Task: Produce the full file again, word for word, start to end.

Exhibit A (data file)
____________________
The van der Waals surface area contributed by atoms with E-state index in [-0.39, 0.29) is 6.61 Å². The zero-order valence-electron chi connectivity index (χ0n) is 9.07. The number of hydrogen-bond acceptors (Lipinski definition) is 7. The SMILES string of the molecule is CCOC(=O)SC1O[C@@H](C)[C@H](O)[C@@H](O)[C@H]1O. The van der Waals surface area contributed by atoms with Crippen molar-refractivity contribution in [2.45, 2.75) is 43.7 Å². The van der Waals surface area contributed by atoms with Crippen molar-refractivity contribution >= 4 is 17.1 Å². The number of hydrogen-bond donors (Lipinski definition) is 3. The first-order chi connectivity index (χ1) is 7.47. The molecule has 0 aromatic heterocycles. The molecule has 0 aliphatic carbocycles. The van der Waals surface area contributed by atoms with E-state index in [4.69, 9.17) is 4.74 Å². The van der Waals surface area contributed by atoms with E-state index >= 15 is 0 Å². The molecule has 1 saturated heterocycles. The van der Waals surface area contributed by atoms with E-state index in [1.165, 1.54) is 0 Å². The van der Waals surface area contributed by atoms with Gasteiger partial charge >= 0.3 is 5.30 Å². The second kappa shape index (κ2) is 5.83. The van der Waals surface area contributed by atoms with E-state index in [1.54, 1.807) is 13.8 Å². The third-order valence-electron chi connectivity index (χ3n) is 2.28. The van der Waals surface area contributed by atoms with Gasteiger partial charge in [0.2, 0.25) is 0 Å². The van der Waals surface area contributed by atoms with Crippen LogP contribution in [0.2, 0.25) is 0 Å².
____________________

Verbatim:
The van der Waals surface area contributed by atoms with E-state index in [-0.39, 0.29) is 6.61 Å². The zero-order valence-electron chi connectivity index (χ0n) is 9.07. The number of hydrogen-bond acceptors (Lipinski definition) is 7. The SMILES string of the molecule is CCOC(=O)SC1O[C@@H](C)[C@H](O)[C@@H](O)[C@H]1O. The van der Waals surface area contributed by atoms with Crippen molar-refractivity contribution in [2.45, 2.75) is 43.7 Å². The van der Waals surface area contributed by atoms with Crippen molar-refractivity contribution >= 4 is 17.1 Å². The number of hydrogen-bond donors (Lipinski definition) is 3. The first-order chi connectivity index (χ1) is 7.47. The molecule has 0 aromatic heterocycles. The molecule has 0 aliphatic carbocycles. The van der Waals surface area contributed by atoms with E-state index in [4.69, 9.17) is 4.74 Å². The van der Waals surface area contributed by atoms with E-state index >= 15 is 0 Å². The molecule has 1 saturated heterocycles. The van der Waals surface area contributed by atoms with E-state index in [1.165, 1.54) is 0 Å². The van der Waals surface area contributed by atoms with Gasteiger partial charge >= 0.3 is 5.30 Å². The second kappa shape index (κ2) is 5.83. The van der Waals surface area contributed by atoms with E-state index in [1.54, 1.807) is 13.8 Å². The third-order valence-electron chi connectivity index (χ3n) is 2.28. The van der Waals surface area contributed by atoms with Gasteiger partial charge in [0.2, 0.25) is 0 Å². The van der Waals surface area contributed by atoms with Crippen LogP contribution in [0.2, 0.25) is 0 Å².